18. Template:Note Rolling Stone, pg. 20 Ward, Stokes and Tucker cite the lament in the lyrics, the so-called blues scale, with its flatted or indeterminate third and the codified form of the blues with an A A B structure. The explicit timeframe is sourced as scholars usually place the event in the first decade of this century.
  19. Template:Note Clarke, pg. 136
  20. Template:Note Nettl, pg. 201
  21. Template:Note Nettl, pgs. 201-202
  22. Template:Note Lomax, pg. 1, cited in Nettl, pg. 202
  23. Template:Note Barraclough, Nick and Kurt Wolff. "High an' Lonesome" in the Rough Guide to World Music, Volume 2, pg. 536 Barraclough and Wolff describe the religious beliefs of the hillbillies and musical practices of the Holiness Pentecostal and Old Regular Baptist churches, but that Protestant Christian music was an influence on old-time music is an inference. They also introduce the term happy clappy, distinguishing it with scare quotes.
  24. Template:Note Rolling Stone, pg. 51 Monroe was always a hard guy to get along with, and two of the best musicians who had ever played with him, a guitar-and-banjo duo named Lester Flatt and Earl Scruggs, exited his band to make a more modern, stremalined form of bluegrass music fueled by Scrugg's unusual three-finger banjo-picking style.
  25. Template:Note Merwe, pg. unavailable
  26. Template:Note Kochan, Alexis and Julian Kytasty. "The Bandura Played On" in the Rough Guide to World Music, Volume 1, pg. 308 Kochan and Kytasty describe Humeniuk as King of the Ukrainian Fiddlers, alongside an image of a record entitled Pawlo Humeniuk: King of the Ukrainian Fiddlers, New York 1925-1927: The Early Years, with the apparent logo indicating the label as Arhoolie Polalyric and the number as 7025.
  27. Template:Note Burr, Ramiro. "Accordion Enchilada" in the Rough Guide to World Music, Volume 2, pg. 604 Burr refers to conjunto historian Manuel Peña, but does not provide an explicit citation or quotation, though he is the implied source for the embryonic conjunto form originated in south Texas in the late nineteenth century when German, Czech and Polish immigrants introduced the accordion into the region (emphasis in original). Burr specifically cites as Mexican and European forms: corridos, rancheras, boleros, waltz, polka; a sidebar entitled Conjunto Rhythms cites as rhythmic influences: vals (French waltz), shottis (scottische), mazurka, huapango, cumbia, bolero, ranchera, corrido, the "most prominent" rhythm being the Bavarian oom-pah polka beat (parenthetical descriptors in original).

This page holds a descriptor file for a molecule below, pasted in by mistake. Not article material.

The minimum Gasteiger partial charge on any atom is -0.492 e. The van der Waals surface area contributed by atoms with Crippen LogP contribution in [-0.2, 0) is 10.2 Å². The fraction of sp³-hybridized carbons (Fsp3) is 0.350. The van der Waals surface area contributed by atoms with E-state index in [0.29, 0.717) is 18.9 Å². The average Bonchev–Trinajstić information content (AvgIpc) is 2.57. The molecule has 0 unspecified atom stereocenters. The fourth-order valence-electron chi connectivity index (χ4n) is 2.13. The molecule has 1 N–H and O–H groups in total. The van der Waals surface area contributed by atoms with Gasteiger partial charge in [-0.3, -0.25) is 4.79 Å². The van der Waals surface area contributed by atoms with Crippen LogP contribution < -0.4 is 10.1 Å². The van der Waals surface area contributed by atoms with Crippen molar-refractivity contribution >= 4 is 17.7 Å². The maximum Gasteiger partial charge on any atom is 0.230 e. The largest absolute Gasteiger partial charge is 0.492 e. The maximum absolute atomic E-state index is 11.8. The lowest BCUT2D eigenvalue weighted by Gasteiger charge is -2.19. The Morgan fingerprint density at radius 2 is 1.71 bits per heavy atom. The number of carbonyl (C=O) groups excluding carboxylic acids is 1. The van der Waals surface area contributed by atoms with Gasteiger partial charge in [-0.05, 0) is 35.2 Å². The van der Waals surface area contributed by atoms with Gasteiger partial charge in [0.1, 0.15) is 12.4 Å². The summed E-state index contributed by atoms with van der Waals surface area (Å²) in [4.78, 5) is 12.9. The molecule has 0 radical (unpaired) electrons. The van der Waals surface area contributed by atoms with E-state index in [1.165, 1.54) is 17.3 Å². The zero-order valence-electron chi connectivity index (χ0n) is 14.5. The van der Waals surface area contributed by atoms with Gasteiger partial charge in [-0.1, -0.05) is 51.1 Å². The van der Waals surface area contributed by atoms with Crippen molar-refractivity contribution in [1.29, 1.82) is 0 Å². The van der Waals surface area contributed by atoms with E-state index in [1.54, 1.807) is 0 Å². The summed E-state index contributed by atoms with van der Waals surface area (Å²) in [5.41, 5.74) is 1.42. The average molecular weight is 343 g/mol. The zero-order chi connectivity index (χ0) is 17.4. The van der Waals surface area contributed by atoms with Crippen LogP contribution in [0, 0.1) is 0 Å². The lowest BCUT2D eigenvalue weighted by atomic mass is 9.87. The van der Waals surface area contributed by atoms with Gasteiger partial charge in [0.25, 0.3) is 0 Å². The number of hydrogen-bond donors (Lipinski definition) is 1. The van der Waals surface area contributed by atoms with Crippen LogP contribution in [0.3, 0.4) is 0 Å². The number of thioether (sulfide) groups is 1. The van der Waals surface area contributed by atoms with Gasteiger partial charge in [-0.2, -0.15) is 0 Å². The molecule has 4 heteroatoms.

28. Template:Note Broughton, Simon. "Rhythm and Jews" in the Rough Guide to World Music, Volume 2, pg. 583 Setting the timeframe as between 1880 and 1924, Broughton claims around three million -- a third of the then population, presumably referring to the Jews of Eastern Europe. Broughton mentions by name Tarras, Kandel and Schwartz, along with Naftule Brandwein, and cites modern klezmer musician and historian Henry Sapoznik in support for his general claim regarding the roots of modern klezmer.
  29. Template:Note Struble, pg. xiv - xv
  30. Template:Note Struble, pg. 2
  31. Template:Note Ewen, pg. 7
  32. Template:Note Struble, pg. 4-5
  33. Template:Note Struble, pg. 4
  34. Template:Note Ferris, pg. 66 The best songs of these "Yankee pioneers" were as rugged, naive, and honest as the sturdy tunesmiths who wrote them. Untouched by the influence of their sophisticated European contemporaries, they relied upon old, familiar techniques and their own honest taste. Colonial Americans, after all, had been out of touch with European music since the early seventeenth century, the very time that tonality was becoming the harmonic system of the Western World. Although aware of the major and minor scales, the singing school masters did not know all the rules of the tonal system. Nor did they feel obliged to conform to those they understood, frequently basing their melodies upon modal or pentatonic scales. The European rules of harmony that governed relationships between "tense" and "relaxed" (or dissonant and consonant) sounds were also quite unfamiliar to American pioneers, whose harmonies were often conceived according to personal taste rather than formal precedent.
  35. Template:Note Crawford, pg. unavailable
  36. Template:Note Chase, pg. unavailable